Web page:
And how did the oscillators react to all this? Just OK so far. The MACD essentially found support on the zero line but it was not enough of a move to generate a bullish cross as the histogram did not turn up but remains negative.
The SRSI did go positive after making a bullish cross, but already apears to be losing its upside momentum by angling over on Friday. At 75, it could still go as high as 100, and must if it is to signal that we have started a strong uptrend. Turning lower as, or shortly after the index makes a new high will be bearish.
The same can be said of the A/D oscillator. It has stopped well short of its normal overbought level and it, too, has started to angle over. We'll have to watch its performance closely vis a vis the market over the next couple of weeks.
Finally, we come to the Hourly Chart, the short term crystall ball par excellence!
I have not given up on the idea that the SPX could be forming a larger top which will bring about an even larger decline. If so, it will first define itself on this chart through its price action and indicator readings.
From the 1973 low, SPX gapped over the former resistance level (red line) and was off to the races. The first consolidation could not even go sideways but continued to creep up and rushed higher when complete. The second consolidation was a little more sedate, with a slight downward bias. When, over, this could only give us a much diminished upside push to some resistance, turning down in the last hour. It would seem that a minor top has been reached which should produce the best corrrection yet of the move from 1973.
The oscillators seem to agree. The high of the rally was made while the A/D oscillator had already started to correct from an overbought level. On Friday, it was joined by the SRSI, while the histogram, although still positive, had already started to retrace the day before.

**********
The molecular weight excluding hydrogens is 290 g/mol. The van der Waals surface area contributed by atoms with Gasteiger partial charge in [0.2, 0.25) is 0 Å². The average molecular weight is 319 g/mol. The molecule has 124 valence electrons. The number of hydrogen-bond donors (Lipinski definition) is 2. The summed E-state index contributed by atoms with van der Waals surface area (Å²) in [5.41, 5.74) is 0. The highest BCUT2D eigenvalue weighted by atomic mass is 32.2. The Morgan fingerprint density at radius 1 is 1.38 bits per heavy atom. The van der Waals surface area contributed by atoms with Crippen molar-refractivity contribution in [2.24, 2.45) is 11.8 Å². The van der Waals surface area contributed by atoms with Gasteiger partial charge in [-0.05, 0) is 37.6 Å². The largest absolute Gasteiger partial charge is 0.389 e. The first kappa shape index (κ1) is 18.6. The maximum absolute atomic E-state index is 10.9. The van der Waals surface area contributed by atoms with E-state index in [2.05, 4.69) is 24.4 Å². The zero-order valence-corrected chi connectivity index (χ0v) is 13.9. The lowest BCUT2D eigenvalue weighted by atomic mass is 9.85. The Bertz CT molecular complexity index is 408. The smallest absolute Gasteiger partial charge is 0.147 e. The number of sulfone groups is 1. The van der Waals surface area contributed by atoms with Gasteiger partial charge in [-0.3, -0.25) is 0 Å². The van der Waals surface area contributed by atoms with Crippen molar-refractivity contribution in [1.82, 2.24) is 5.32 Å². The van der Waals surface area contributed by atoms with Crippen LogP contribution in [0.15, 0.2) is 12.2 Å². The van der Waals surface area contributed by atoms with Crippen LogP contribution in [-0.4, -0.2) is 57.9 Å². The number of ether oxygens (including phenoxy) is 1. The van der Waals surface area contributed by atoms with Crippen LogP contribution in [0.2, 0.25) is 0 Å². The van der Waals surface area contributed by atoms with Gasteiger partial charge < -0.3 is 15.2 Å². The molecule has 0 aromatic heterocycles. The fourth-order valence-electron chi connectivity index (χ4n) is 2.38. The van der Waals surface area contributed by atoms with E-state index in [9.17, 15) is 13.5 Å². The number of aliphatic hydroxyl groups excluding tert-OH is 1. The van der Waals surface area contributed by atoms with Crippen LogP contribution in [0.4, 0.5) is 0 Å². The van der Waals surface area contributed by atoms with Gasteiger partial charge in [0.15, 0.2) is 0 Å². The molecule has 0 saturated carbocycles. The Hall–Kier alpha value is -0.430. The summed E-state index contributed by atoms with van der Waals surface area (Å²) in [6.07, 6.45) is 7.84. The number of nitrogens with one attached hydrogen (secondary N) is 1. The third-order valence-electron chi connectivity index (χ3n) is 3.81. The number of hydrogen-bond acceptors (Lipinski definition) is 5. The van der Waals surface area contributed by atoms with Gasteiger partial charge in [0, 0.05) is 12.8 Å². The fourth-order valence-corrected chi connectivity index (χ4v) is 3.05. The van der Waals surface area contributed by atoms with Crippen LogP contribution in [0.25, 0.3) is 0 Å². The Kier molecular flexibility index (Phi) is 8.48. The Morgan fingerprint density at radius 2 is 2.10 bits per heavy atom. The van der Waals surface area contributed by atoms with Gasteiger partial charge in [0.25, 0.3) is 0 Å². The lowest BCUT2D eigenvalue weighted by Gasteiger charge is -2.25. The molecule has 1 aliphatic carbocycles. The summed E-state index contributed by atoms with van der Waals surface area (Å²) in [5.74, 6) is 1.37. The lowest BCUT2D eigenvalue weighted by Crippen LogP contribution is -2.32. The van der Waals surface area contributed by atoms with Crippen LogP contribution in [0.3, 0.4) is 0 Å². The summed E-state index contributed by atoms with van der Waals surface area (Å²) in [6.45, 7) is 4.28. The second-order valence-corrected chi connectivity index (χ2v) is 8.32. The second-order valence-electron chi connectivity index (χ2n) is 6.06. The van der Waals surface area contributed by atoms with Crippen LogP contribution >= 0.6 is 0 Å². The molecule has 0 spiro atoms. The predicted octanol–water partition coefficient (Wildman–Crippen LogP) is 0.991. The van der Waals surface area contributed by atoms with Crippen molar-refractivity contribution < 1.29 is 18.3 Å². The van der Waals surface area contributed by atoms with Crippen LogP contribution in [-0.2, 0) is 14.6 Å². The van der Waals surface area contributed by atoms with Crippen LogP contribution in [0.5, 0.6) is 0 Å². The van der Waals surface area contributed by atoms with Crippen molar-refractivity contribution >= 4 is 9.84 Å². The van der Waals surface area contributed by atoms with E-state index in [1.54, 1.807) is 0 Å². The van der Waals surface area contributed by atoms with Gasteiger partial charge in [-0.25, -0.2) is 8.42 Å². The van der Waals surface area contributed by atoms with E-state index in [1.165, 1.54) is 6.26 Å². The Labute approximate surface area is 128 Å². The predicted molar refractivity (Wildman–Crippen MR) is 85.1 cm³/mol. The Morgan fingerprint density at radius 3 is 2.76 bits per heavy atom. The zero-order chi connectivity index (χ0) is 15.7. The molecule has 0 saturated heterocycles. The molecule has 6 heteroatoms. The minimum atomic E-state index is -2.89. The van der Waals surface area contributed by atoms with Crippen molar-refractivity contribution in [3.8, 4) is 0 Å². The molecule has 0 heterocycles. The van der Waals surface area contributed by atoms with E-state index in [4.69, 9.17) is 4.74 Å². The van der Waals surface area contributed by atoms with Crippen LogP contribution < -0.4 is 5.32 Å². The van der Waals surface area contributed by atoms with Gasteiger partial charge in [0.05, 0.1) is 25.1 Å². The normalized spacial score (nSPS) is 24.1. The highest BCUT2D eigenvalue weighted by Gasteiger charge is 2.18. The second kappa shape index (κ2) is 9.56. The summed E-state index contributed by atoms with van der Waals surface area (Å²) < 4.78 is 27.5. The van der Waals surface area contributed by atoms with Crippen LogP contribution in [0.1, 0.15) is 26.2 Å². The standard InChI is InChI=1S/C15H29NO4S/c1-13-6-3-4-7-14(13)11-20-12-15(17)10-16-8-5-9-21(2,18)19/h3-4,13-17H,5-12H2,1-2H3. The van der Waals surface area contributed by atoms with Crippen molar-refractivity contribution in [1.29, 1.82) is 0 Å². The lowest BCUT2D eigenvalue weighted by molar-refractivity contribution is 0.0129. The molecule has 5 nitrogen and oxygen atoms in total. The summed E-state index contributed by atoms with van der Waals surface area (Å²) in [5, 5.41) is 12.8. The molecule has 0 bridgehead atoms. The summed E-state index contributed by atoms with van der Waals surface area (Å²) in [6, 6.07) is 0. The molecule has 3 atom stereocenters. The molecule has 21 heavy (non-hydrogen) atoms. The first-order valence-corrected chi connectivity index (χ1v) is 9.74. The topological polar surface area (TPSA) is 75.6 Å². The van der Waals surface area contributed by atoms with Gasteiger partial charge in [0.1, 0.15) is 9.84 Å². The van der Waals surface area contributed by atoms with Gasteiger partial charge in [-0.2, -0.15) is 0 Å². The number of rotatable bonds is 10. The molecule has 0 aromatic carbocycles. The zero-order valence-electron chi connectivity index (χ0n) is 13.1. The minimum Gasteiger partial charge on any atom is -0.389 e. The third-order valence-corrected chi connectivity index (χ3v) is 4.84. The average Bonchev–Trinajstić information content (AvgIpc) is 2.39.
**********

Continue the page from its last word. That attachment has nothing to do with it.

It does appear that we have made a minor top but, as the qualifier implies, it is not expected to be the last one, nor to be the one that wil decisively unveil the market's intention. For that, we will need to wait for the next higher high and especially for what happens afterwards!
The SentimenTrader appears to have stopped publishing its weekly chart of the sentiment gauge.
XIV (Inverse NYSE Volatility Index) -
Leads and confirms market reversals.
Of all the leading indexes which have diverged from the SPX's performance this past week, the most perplexing one is the XIV. Its relative performance is a gigantic non-confirmation of the rally. Should this be taken at face value? Only time will tell, but this creates uncertainty about the future market trend, and it's best to keep it in mind.
IWM (iShares Russell 2000) -
Historically a market leader.
IWM threw us a bit of a curve with the fake break below its former support. However, it has yet to make a new all-time high, so let's wait for more clarity here also
TLT (20+yr Treasury Bond Fund) -
Normally runs contrary to the equities market.
TLT is finding resistance at the top of its channel. It may try again to go through and trade in a steeper channel, but the odds probably favor more consolidation. Let's give it a little time.
UUP (dollar ETF)
UUP has continued to advance, but with its MACD decelerating, it is likely that it will soon pause to correct.
GLD (ETF for gold) -
Runs contrary to the dollar index.
GLD's advance continues to be impaired by the dollar's refusal to correct. As implied above, this may only be a short-term restriction. When it starts up again, we will find out if GLD has enough strength to move through its upper intermediate channel line.
USO (US Oil Fund)
Last week, I sugested that crude would find temporary support around $55. It has and has had a minor rally. I don't know how long it will remain at this level but, eventually, it will continue lower to at least $40. USO is reflecting crude's action with a pause of its own. It is fair to assume that when oil continues its decline, so will USO.
Please keep in mind that, longer term, USO has the potential to reach 13, and even 8.
If we were in a confirmed bear market, it would be easy to characterize last week's rally as a "bear market rally" since this is what it looks like. Of course, if we are making a B wave this characterization is correct. At the moment it is only a possibility and we will have to wait a little longer to become more confident about the market's current intermediate term position.
What we can say with a little more assurance is that there are many warnings about being at a short-term top, most likely followed by a new high after a small correction has been completed.